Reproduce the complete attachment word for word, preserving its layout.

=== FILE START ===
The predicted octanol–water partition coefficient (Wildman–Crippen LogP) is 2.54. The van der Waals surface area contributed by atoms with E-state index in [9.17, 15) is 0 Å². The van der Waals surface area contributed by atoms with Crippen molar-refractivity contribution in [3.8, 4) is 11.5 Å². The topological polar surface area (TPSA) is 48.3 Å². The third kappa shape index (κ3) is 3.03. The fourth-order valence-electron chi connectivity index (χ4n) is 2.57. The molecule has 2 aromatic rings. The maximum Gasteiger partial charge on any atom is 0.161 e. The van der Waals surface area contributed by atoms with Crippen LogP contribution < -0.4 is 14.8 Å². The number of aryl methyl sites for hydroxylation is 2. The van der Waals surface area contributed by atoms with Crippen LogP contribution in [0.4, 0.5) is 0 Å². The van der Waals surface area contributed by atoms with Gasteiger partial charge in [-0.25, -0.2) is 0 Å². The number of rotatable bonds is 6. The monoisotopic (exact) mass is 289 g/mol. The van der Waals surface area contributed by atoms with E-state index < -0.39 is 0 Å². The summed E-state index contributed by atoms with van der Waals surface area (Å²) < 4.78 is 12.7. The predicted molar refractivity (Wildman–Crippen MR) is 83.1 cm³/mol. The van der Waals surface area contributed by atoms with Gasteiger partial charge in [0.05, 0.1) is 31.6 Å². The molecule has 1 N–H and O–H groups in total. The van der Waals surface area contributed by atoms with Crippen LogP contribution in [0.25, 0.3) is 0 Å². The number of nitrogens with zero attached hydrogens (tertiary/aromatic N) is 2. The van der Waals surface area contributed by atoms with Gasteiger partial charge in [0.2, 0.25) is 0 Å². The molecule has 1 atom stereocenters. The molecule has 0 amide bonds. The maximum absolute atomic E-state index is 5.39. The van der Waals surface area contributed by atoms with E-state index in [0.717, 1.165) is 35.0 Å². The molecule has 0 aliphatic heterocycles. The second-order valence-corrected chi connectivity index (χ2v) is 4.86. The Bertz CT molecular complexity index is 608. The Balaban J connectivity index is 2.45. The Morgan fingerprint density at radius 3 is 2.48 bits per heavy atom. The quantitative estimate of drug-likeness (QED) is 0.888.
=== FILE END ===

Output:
The predicted octanol–water partition coefficient (Wildman–Crippen LogP) is 2.54. The van der Waals surface area contributed by atoms with E-state index in [9.17, 15) is 0 Å². The van der Waals surface area contributed by atoms with Crippen molar-refractivity contribution in [3.8, 4) is 11.5 Å². The topological polar surface area (TPSA) is 48.3 Å². The third kappa shape index (κ3) is 3.03. The fourth-order valence-electron chi connectivity index (χ4n) is 2.57. The molecule has 2 aromatic rings. The maximum Gasteiger partial charge on any atom is 0.161 e. The van der Waals surface area contributed by atoms with Crippen LogP contribution < -0.4 is 14.8 Å². The number of aryl methyl sites for hydroxylation is 2. The van der Waals surface area contributed by atoms with Crippen LogP contribution in [0.4, 0.5) is 0 Å². The van der Waals surface area contributed by atoms with Gasteiger partial charge in [-0.25, -0.2) is 0 Å². The number of rotatable bonds is 6. The monoisotopic (exact) mass is 289 g/mol. The van der Waals surface area contributed by atoms with E-state index < -0.39 is 0 Å². The summed E-state index contributed by atoms with van der Waals surface area (Å²) < 4.78 is 12.7. The predicted molar refractivity (Wildman–Crippen MR) is 83.1 cm³/mol. The van der Waals surface area contributed by atoms with Gasteiger partial charge in [0.05, 0.1) is 31.6 Å². The molecule has 1 N–H and O–H groups in total. The van der Waals surface area contributed by atoms with Crippen LogP contribution in [0.25, 0.3) is 0 Å². The number of nitrogens with zero attached hydrogens (tertiary/aromatic N) is 2. The van der Waals surface area contributed by atoms with Gasteiger partial charge in [0.2, 0.25) is 0 Å². The molecule has 1 atom stereocenters. The molecule has 0 amide bonds. The maximum absolute atomic E-state index is 5.39. The van der Waals surface area contributed by atoms with E-state index in [0.717, 1.165) is 35.0 Å². The molecule has 0 aliphatic heterocycles. The second-order valence-corrected chi connectivity index (χ2v) is 4.86. The Bertz CT molecular complexity index is 608. The Balaban J connectivity index is 2.45. The Morgan fingerprint density at radius 3 is 2.48 bits per heavy atom. The quantitative estimate of drug-likeness (QED) is 0.888.